In a context of profound uncertainties, the ability to preserve and restore capital in the medium term will be a crucial support to banks’ credit worthiness. European banks are at an advantage because their starting capitalization is higher than banks in most other regions.
Banks with more diversified business models – notably those with capital markets activities – will also prove more robust than those focused on more susceptible activities like lending to small businesses and corporates. Challenges will be greatest in areas where profitability was already weak such as Japan and Europe, and where necessary restructuring is consuming pre-provision profits and reducing loss absorption. Similarly, rapid digitalization and low-interest rates will further compound the risks facing banks with lower efficiency.
DUBAI: S&P Global Ratings today published its latest Insurance Industry and Country Risk Assessment (IICRA) report on Kuwait’s property/casualty (P/C) and insurance sectors.
These sectors carry an intermediate IICRA. Overall, the P/C and health sector in Kuwait remains profitable. It is supported by relatively low product risk – most local insurers predominantly retain short-tail motor and medical business, which has predictable claim settlements. The more complex risks are generally ceded to local and international re-insurance markets.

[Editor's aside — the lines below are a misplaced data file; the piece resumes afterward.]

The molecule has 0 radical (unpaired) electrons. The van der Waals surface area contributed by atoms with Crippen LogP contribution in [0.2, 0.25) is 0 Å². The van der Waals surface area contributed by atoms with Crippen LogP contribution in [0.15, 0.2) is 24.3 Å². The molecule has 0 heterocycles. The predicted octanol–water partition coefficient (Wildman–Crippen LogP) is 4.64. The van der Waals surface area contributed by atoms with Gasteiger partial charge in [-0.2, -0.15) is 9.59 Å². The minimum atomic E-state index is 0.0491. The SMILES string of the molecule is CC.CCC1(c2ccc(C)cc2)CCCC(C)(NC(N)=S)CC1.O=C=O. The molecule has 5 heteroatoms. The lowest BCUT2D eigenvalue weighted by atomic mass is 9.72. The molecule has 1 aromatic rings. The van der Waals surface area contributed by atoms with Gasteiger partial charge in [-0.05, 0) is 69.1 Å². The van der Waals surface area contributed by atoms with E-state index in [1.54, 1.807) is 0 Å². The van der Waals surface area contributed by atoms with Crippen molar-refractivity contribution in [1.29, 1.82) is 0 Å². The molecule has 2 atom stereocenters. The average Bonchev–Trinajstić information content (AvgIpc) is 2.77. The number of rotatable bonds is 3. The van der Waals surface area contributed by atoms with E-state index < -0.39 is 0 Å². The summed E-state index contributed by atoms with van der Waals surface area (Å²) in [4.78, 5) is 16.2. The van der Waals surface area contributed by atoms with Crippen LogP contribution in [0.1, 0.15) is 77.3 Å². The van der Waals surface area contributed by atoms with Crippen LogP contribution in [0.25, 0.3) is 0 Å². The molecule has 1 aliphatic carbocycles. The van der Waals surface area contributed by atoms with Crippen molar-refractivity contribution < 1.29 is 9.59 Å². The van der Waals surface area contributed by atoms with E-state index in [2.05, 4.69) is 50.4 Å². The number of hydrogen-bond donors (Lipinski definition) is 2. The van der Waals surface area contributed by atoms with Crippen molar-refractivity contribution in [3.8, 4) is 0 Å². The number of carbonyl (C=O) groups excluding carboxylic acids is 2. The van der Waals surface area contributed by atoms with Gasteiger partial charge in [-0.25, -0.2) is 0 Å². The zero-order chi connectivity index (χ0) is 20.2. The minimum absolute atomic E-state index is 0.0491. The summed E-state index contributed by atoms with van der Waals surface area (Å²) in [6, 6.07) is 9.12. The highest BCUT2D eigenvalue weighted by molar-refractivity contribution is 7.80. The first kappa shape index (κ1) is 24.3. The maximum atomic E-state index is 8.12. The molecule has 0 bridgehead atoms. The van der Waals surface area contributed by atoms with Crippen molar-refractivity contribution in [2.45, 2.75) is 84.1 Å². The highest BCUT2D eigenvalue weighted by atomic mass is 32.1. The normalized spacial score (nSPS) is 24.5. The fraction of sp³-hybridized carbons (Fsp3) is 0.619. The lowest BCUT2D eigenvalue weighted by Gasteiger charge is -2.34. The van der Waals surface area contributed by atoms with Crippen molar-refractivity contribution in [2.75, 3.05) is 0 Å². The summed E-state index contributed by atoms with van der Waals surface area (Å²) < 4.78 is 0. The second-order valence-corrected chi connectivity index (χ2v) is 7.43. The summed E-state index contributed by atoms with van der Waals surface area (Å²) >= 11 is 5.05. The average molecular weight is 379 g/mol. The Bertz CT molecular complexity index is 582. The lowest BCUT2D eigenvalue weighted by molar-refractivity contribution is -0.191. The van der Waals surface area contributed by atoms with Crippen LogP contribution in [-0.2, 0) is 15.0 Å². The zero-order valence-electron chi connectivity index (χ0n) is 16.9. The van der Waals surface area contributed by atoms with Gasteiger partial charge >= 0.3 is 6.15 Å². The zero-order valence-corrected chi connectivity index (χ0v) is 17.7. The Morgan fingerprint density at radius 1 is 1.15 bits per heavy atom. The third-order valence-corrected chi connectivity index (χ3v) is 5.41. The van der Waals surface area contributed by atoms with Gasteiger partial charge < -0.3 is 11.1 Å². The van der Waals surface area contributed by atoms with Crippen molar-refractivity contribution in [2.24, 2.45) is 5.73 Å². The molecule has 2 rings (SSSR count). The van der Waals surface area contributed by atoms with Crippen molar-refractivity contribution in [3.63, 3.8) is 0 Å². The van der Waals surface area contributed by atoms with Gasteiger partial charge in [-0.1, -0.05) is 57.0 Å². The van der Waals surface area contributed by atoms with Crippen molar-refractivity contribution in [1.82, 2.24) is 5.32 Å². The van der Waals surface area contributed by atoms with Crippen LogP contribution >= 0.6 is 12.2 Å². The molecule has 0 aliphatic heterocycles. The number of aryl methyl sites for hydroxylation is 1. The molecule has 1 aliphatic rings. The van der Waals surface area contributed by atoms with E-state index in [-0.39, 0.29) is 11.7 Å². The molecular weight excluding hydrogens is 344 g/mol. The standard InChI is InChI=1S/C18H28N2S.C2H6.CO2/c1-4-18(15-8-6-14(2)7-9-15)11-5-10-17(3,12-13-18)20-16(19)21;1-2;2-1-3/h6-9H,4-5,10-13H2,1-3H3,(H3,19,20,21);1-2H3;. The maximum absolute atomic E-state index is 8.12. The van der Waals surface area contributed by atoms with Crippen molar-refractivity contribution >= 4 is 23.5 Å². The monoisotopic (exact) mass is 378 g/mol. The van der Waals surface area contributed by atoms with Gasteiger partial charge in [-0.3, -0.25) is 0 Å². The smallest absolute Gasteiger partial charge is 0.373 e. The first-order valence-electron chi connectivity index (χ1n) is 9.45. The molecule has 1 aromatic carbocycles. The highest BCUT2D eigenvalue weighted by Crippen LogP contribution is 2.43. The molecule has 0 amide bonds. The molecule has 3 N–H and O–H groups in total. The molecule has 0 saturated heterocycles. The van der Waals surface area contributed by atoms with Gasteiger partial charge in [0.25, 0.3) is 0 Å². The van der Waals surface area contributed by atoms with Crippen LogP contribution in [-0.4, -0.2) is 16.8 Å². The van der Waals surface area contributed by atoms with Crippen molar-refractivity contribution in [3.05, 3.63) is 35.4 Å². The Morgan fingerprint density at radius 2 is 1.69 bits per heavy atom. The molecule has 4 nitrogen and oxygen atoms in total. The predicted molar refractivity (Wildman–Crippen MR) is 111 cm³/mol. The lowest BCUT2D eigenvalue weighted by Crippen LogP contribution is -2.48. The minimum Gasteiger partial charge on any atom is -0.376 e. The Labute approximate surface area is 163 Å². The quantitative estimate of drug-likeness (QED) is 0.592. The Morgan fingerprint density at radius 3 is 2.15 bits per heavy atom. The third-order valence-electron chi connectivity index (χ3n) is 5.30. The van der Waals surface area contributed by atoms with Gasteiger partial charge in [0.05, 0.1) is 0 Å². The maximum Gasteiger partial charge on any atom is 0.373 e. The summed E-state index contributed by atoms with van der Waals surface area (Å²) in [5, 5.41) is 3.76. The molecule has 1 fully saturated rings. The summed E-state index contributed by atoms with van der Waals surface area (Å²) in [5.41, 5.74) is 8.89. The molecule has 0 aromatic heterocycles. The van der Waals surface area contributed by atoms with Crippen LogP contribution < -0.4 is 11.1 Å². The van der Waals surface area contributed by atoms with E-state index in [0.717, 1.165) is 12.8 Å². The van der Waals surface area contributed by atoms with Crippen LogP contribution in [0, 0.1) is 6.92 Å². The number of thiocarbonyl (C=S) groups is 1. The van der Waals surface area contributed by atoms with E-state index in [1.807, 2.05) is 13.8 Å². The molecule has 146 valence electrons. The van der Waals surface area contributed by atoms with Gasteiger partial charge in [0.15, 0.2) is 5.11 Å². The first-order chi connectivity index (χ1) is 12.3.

In our view, Kuwait’s insurance sector has positive medium-term growth prospects – it has been one of the fastest-growing insurance markets in the region. However, measures taken to contain the COVID-19 pandemic, including travel bans and curfews, will likely lead to a slowdown in premium growth and profitability in 2020. At the same time, our assessment of country risk is constrained by relatively high economic and geopolitical risks, widening government deficits, and relatively weak institutional settings.
Our industry risk assessment is derived from the industry’s satisfactory profitability, which is supported by relatively low product risks, modest barriers to entry, and strong medium-term market growth prospects.